sales strategy
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How to Craft Your Buyer Persona (+3 Examples)

lemlist team

What is a buyer persona?

Basically, a buyer persona is a fictional character that will represent your ideal prospect.

Once you’ve crafted this person, you’ll have a clear pathway to find your actual prospects.

Deciding who your target audience will be should be the first step before even starting your outreach campaigns.

You don’t want to send cold emails to absolutely everyone, because, guess what?

A very high percentage of people will not relate and, therefore will not open your email, reply, or get into business with you.

Not a good plan, and certainly no good implications to your sender reputation either!

But don’t sweat it, there is a simple solution to this problem.

It’s called your buyer persona.

It’ll also help you and your team to be cohesive.

Now, theoretically, this sounds simple enough, but how exactly do I craft my buyer persona?

Don’t worry we are going to leave you with 3 examples so you can use them as a template or inspiration (or just to get the point)  😉

You can also try our free Buyer Persona Generator tool

Types of Buyer Personas

Not all buyer personas are going to follow the same pattern.

We’ve broken them into three different categories that you should bear in mind when searching for your ideal customer.

  1. Age
  2. Personality
  3. Modality

Let’s break these categories a bit further… ⬇️

1. Age

The age of your buyer is greatly going to influence how they look at sales and meetings.

You will also have to modify the language and the level of seriousness that you employ, as a Gen X may not appreciate an excessively formal approach, nor will a Gen Z be interested in stoic seriousness.

Seasoned buyers

We’re referring mainly to Gen X buyers. Having lived all stages of technological advancement, they work very well with technology.

Generally, managers, as they are disciplined and highly collaborative. They have made their way up in the same company.

This generation tends to be very communicative, so proposing a meeting or a coffee chat could be the way to go, instead of being limited to emailing back and forth.

Newer buyers

This new generation of buyers is, generally, looking to build their own entrepreneurial opportunities, they don’t wish to climb up the ladder in one company. So they would be ideal targets for new business opportunities, selling software, etc.

One thing you should bear in mind when targeting this group, they tend to live by the “work to live, don’t live to work” motto, so always try to reach out to them during typical office hours.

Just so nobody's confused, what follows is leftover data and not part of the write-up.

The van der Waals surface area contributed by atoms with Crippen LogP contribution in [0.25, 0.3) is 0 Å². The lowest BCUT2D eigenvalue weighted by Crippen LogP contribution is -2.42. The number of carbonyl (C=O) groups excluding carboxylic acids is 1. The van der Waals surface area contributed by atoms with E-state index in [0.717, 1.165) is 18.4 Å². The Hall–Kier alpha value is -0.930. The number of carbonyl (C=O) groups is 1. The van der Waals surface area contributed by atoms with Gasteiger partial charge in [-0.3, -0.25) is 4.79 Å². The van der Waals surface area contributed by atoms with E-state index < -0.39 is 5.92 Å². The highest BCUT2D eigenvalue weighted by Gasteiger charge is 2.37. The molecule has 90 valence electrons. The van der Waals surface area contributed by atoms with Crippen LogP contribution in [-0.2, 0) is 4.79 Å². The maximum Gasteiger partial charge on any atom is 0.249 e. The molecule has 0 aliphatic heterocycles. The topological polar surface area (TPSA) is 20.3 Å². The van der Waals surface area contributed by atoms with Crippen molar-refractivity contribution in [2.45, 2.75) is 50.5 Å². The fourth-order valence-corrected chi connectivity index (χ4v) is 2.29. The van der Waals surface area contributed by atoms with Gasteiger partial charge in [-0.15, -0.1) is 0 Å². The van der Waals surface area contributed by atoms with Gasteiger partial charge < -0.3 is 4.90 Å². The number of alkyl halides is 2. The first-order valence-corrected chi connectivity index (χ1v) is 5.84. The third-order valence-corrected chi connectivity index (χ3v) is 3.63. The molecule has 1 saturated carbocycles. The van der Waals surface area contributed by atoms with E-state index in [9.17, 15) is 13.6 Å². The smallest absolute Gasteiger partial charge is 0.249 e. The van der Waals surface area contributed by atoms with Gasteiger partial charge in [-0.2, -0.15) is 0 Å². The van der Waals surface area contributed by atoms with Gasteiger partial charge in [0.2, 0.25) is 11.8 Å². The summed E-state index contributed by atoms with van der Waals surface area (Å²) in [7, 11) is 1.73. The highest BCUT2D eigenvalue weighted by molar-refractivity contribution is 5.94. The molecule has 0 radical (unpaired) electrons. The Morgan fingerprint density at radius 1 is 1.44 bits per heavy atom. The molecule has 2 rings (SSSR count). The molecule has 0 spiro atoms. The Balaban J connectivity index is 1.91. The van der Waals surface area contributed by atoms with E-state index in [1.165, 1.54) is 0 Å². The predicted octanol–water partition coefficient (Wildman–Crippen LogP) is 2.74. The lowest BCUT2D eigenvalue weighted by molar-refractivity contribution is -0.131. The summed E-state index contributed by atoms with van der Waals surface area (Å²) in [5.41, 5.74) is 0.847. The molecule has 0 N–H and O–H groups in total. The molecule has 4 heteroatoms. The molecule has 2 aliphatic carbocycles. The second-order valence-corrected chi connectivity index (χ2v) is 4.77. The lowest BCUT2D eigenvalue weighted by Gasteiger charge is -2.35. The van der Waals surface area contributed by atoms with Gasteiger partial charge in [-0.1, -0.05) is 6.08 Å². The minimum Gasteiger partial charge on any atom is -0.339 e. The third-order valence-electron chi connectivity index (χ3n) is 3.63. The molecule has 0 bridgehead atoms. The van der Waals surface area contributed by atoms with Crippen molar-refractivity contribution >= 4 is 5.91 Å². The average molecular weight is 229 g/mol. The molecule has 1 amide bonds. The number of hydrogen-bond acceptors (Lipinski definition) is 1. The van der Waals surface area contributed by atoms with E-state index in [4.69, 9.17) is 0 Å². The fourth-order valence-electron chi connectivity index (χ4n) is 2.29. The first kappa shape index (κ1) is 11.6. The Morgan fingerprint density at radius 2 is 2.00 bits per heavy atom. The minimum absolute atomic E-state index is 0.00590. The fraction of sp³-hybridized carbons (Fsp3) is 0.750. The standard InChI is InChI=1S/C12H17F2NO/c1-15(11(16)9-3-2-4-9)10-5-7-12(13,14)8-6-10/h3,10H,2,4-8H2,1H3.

2. Personality


When targeting collaborative people in sales you must build a relationship with them first, as they need to trust you before seeking out the rest of the team on your behalf.

You should be transparent and include social proof to build trust.


This type of buyer persona is very assertive, they know what they want and will not settle for less.

You should appear very sure of your product/service, and be commanding yourself.

You should be upfront, honest, and realistic about the benefits you can provide and tackle the pain points head-on.

Commanding people generally have tight schedules and very little flexibility, so think about including a link to your calendar to have them pick a time slot for a meeting.

3. Modalities


The competitive buyer is highly competent and wants the best, so they tend to leave their decision-making until the last minute.

Allow them to see that you are the best possible option by including a link to your LinkedIn, for example, in your signature.

Another useful tactic is adding urgency. Your offer is way too good to wait!


The spontaneous buyer is quick in making decisions.

They want things in the moment and do not want to prolong situations.

Story-telling is your best approach.


They need all the details.

The methodical buyer will not make a decision without knowing every detail.

Although, once they commit, they will have the best follow-through.

Include links to in-depth comparisons or analytics.


They are based on emotions when buying.

Humanistic buyers value relationships and are more likely to base their decision on the relationship than facts.

They need to feel trust.

Your best approach could include a video testimonial as social proof.

Example 1

Let’s set a scenario.

You are a supplier of retail materials and are targeting small retail manufacturers.

They are on a tight budget and are having difficulties with keeping within the budget without sacrificing quality.


  • Position: Retail entrepreneur (handbag designer)
  • Seniority: Founder
  • Hobbies: Loves visiting museums
  • Age: 25
  • Location: Valencia, Spain

Goals and objectives

  • Responsibilities (scope): Design and manufacturing of the products
  • Pain points: Finding a good quality/price fabric supplier
  • Metric affected: Quality in fabric has decreased.